Most new California homes built after January 1, 2020, will be required to have solar panels on their roofs. This is part of a new initiative to make the Golden State less dependent on fossil fuels by better utilizing renewable energy.

The initiative became a reality in 2019 when the California Energy Commission approved a bill requiring the solar panels. The bill will affect homeowners, homebuilders, solar energy companies and electric utility companies.


California wants to be a leader when it comes to the use of clean energy and is the first state to require solar panels on new homes. Although similar initiatives have been adopted in the past, the new bill brings renewable energy to the forefront in a way that has not been done before.


Pros: The new initiative is estimated to save as much as $50,000 or more over a 25-year period as the result of installing solar panels. This will make homes more energy independent and less reliable on commercial power. Even during a commercial power outage, homeowners should be able to provide electricity to at least part of their home.

Con: The addition of solar panels could increase the price of new homes by as much as $10,000 or more.

As you can see, the benefits far outweigh the disadvantages. While home prices will be higher, homeowners will save more in the long run.

Questions about going solar? Contact HES Solar at (619) 350-0032.


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Net Energy Metering 3.0 (NEM 3.0) is the incoming law created by the California Public Utilities Commission (CPUC). The new tariffs and fees will impact both residential and commercial solar systems built in California.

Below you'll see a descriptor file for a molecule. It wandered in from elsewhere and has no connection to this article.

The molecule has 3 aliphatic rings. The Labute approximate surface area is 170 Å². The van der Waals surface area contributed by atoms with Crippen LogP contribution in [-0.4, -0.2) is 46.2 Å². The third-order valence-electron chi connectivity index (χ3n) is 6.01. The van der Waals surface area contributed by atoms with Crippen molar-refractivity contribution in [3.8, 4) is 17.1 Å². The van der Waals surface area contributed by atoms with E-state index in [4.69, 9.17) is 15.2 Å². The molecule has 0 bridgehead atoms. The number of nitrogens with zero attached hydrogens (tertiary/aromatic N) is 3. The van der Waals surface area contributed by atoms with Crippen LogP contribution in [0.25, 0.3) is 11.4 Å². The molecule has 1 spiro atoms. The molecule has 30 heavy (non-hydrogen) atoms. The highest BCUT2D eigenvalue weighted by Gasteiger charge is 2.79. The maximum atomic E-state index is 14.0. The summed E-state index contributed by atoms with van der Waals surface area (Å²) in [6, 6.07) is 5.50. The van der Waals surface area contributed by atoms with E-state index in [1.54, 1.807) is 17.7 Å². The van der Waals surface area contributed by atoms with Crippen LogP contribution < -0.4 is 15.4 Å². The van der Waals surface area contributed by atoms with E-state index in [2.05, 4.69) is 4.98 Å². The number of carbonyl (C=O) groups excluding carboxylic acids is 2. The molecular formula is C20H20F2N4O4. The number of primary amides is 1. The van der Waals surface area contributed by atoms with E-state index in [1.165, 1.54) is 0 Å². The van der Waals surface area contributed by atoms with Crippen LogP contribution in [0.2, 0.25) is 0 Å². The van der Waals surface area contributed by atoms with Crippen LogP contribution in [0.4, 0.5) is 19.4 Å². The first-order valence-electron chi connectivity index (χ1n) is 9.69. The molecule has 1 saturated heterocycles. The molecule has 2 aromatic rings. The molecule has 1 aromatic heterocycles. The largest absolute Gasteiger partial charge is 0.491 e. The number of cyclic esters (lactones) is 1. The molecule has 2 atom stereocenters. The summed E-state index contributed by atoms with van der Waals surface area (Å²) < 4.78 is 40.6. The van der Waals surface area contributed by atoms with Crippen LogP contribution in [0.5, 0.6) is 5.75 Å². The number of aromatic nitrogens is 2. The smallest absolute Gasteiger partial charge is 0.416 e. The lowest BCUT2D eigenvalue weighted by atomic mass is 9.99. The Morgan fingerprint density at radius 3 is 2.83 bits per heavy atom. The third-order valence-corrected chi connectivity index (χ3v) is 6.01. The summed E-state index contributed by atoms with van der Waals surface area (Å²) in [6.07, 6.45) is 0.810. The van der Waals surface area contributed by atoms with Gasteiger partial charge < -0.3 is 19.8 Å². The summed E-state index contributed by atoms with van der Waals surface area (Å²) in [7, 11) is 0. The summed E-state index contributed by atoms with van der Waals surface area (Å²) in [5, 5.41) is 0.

As this notice is posted in November of 2022, the Proposed Decision from the CPUC outlining the proposed NEM 3.0 terms is expected soon. This comes after a year’s delay. Once the new agreement is finalized and passed into law, there will exist a designation of the deadline under which new systems will continue to qualify for NEM 2.0 rates. 

The new NEM 3.0 rates will be designed to lower the value of electricity during the daytime hours, when solar is producing, and increase the value of electricity during the evening hours, when solar homes and businesses purchase electricity. In short, NEM 3.0 will create a “sell low, buy high” proposition to new solar system owners. 

To Californians looking to install a solar system on their home or commercial building, the NEM 2.0 rates will be preferred. As of this post, the solar industry does not know the details of how different the NEM 3.0 rates will be from the NEM 2.0 rates. 

Please use the HES Solar website as a resource to learn more, and please take our offer to speak with an HES Solar Energy Consultant at no obligation.

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Robert Laverty

Senior Energy Consultant, Residential

Robert Laverty joined the HES team in the summer of 2018, bringing his ten years of solar design experience and his Bachelor’s degree from the University of Puget Sound with him. Robert is dedicated to finding solutions to help families produce and store electricity in order to reduce their reliance on grid power as well as help reduce their household’s carbon footprint. Robert’s experience as a newspaper editor as well as his involvement with the sustainability-focused Rocky Mountain Institute drives him to constantly seek out innovative ways to meet energy needs through renewable resources as well as helps him share those ideas with Southern California homeowners. When not at work or volunteering time with his church or community, Robert spends time with his wife and two sons or pursues his passion of fly fishing.
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